Oxytocin Ban: A Public Health Crisis in the Offing
The move that could lead to a public health catastrophe for Indian women is unlikely to materialise as health panel suggests a government re-think.
The move by the central government suggesting a ban on private manufacture, import and sale of oxytocin citing its misuse in the livestock industry is scheduled on September 1. However, it is now facing flak across spectrums. On the 3rd of August, The Drug Technical Advisory Board, (DTAB) chaired by S. Venkatesh, approved a proposal to amend the health Ministry notification to reconsider the proposed ban in its present form to ensure that it is available for human use.
The DTAB also recommended that the government delete the clause in the notification related to direct sales of the medicine to registered hospitals and clinics by means of the Jan Aushadhi and Affordable Medicines and Reliable Implants (AMRIT). The panel has also suggested the deletion of the clause that bans retail sales through chemists.
The ministry is yet to issue comments over the recommendations of the panel and has not revoked the notification yet.
In April this year, the Ministry of Health (MOH) had issued an initial notification suggesting the ban in light of the failure of the regulators to curb illegal sales. The enforcement of the order was set to take place from July 1, this year, but was later extended to September 1, through a notification issued in June.
The initial announcement of the ban raised an alarm since it could have long term consequences on women’s health. The drug plays a crucial role in controlling post-birth bleeding and is used in preventing postpartum hemorrhage in women.
Oxytocin is considered essential by WHO for maternity care globally and is listed as a ‘life saving’ drug. The drug is also included in the national list of essential medicines. India has witnessed significant reduction in its maternal mortality rates. Since the brunt of the ban will be faced largely by women in India, it is likely to jeopardize this progress.
Swarnima Bhattacharya, founder of TheaCare, (Women’s health companion magazine) speaking to NewsClick on the ban stated, “Restricting its manufacture and sale will lead to prohibitive costs, which will bring in the question of affordability. The decision is not at all well thought-out, and does not take into account medical exigencies, as a result of which, as always, women will suffer because they are not priority.”
The Ministry has stated that the move is not exactly a ban as the task of producing the drug to meet the high demand nationwide is now entrusted in the Karnataka based Public Sector Undertaking- Karnataka Antibiotic Private Limited (KAPL).
However, concerns are being raised since the firm has no history of producing the drug in the past.
The question of availability of the drug with respect to the company’s monopoly over production is also critical. Currently, the drug is available in about 28 brands and 22 generics to meet the high demand and to ensure affordability. With KAPL being made the sole manufacturer of the drug, the prices are expected to soar. The medicine also comes under the DPCO 2013 ceiling price, with the maximum cap on its rate being set at rupees 17. With the implementation of the notification, a substantial jump is expected from approximately 4 rupees to about 15- 17 rupees/vial as indicated by the KAPL.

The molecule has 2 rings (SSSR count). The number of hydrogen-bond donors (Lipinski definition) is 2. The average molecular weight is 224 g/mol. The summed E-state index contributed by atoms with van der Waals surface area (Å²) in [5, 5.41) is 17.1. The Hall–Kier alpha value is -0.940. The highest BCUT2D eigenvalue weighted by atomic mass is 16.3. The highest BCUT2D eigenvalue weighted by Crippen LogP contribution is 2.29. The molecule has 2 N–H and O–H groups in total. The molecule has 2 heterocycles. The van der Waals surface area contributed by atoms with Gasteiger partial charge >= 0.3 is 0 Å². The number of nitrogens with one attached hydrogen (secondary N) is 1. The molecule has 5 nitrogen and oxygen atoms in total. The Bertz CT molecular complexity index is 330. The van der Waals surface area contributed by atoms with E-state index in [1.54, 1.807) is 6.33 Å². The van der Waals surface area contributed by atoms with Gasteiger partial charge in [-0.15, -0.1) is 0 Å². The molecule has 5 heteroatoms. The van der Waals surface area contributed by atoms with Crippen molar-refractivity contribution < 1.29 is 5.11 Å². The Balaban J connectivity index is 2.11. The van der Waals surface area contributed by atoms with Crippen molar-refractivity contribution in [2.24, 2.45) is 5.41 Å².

Dr. Amit Sengupta of the Jan Swasthya Abhiyan (JSA) says, “The problem is not the monopoly of the PSU, but the preparedness it has to meet the demand and the consequences of the ban in relation to women’s health.”
With the deadline of the ban approaching, KAPL is attempting to hurriedly put together multiple distribution centers across the country. The monopoly of distribution with the PSU may bring with itself some other risks during emergency conditions, such as how the supply of the medicine would be met with if the workers go on a strike or if there is an environmental calamity restricting supplies. At present, the plan to implement the ban does not offer any alternatives to accommodate such circumstances.
The ban has already spiraled into a public health crisis with doctors panicking over the availability of the drug. The 10 fold increase in the price of oxytocin has led many to panic buy stocks in advance as it is unlikely for small nursing homes to procure the drug at a price as high as the KAPL is offering.
The ban also faces a legal challenge, with the US-based manufacturer- Mylan knocking the doors of the Delhi High Court since the licenses of the company alongside other manufacturers such as Pfizer and Novartis were revoked last week.
The main reason for the ban is cited as the misuse of oxytocin in the livestock industry. Animals are injected with the drug to increase milk production. Activists campaigning for animal rights have raised concerns over the drug affecting the lifespan of cows and in some cases leading to infertility in the animal.
While the concerns related to animals require serious attention, the ban comes as an ill thought out plan reflecting a failure to envisage the repercussions it would have on women’s health across the country. Instead of stricter regulations on the use of the drug and its procurement in the animal industry, the ban becomes a policy failure for hitting the wrong note. The ban on essential life drug Oxytocin in a bid to protect Gau Mata puts at risk the lives of thousands of new mothers.
There could have been possibilities of alternatives such as a robust veterinary policy and effective treatment guidelines to curb misuse instead of putting women’s health on the line.
Many have critiqued the move for valuing cows more than the country’s women instead of taking adequate measures to protect both by resorting to knee-jerk reactions such as this notification.
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